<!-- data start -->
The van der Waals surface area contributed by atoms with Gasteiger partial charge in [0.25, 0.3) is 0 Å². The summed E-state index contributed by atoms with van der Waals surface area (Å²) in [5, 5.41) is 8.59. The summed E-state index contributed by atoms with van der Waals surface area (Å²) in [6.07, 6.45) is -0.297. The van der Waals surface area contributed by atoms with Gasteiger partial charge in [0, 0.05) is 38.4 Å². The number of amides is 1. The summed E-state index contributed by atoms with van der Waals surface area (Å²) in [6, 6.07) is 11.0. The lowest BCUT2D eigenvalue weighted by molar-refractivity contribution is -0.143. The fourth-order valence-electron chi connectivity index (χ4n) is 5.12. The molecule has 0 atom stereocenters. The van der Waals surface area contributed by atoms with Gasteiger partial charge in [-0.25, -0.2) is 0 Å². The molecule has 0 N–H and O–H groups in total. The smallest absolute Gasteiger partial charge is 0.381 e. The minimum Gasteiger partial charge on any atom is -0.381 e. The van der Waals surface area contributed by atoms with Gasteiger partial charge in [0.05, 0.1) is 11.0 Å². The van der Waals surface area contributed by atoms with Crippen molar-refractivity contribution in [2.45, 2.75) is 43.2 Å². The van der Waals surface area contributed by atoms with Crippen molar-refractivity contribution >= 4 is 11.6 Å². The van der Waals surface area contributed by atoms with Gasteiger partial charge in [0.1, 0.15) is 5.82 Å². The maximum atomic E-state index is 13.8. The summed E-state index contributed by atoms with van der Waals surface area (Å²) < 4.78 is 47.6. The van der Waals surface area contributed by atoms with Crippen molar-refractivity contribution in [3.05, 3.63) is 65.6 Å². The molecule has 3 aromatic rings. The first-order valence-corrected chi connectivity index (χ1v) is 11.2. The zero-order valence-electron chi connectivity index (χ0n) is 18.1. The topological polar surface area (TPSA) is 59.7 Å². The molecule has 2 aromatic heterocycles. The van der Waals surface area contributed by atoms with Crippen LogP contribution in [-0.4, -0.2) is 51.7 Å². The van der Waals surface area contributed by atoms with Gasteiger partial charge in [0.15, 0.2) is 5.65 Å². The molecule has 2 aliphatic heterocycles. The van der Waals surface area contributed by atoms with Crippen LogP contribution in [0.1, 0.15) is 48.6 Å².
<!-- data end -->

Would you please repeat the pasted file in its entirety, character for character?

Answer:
The van der Waals surface area contributed by atoms with Gasteiger partial charge in [0.25, 0.3) is 0 Å². The summed E-state index contributed by atoms with van der Waals surface area (Å²) in [5, 5.41) is 8.59. The summed E-state index contributed by atoms with van der Waals surface area (Å²) in [6.07, 6.45) is -0.297. The van der Waals surface area contributed by atoms with Gasteiger partial charge in [0, 0.05) is 38.4 Å². The number of amides is 1. The summed E-state index contributed by atoms with van der Waals surface area (Å²) in [6, 6.07) is 11.0. The lowest BCUT2D eigenvalue weighted by molar-refractivity contribution is -0.143. The fourth-order valence-electron chi connectivity index (χ4n) is 5.12. The molecule has 0 atom stereocenters. The van der Waals surface area contributed by atoms with Gasteiger partial charge in [-0.25, -0.2) is 0 Å². The molecule has 0 N–H and O–H groups in total. The smallest absolute Gasteiger partial charge is 0.381 e. The minimum Gasteiger partial charge on any atom is -0.381 e. The van der Waals surface area contributed by atoms with Gasteiger partial charge in [0.05, 0.1) is 11.0 Å². The van der Waals surface area contributed by atoms with Crippen molar-refractivity contribution in [2.45, 2.75) is 43.2 Å². The van der Waals surface area contributed by atoms with Crippen molar-refractivity contribution >= 4 is 11.6 Å². The van der Waals surface area contributed by atoms with Gasteiger partial charge in [0.1, 0.15) is 5.82 Å². The maximum atomic E-state index is 13.8. The summed E-state index contributed by atoms with van der Waals surface area (Å²) < 4.78 is 47.6. The van der Waals surface area contributed by atoms with Crippen molar-refractivity contribution in [3.05, 3.63) is 65.6 Å². The molecule has 3 aromatic rings. The first-order valence-corrected chi connectivity index (χ1v) is 11.2. The zero-order valence-electron chi connectivity index (χ0n) is 18.1. The topological polar surface area (TPSA) is 59.7 Å². The molecule has 2 aromatic heterocycles. The van der Waals surface area contributed by atoms with Crippen LogP contribution in [-0.4, -0.2) is 51.7 Å². The van der Waals surface area contributed by atoms with Gasteiger partial charge in [0.15, 0.2) is 5.65 Å². The molecule has 2 aliphatic heterocycles. The van der Waals surface area contributed by atoms with Crippen LogP contribution in [0.1, 0.15) is 48.6 Å².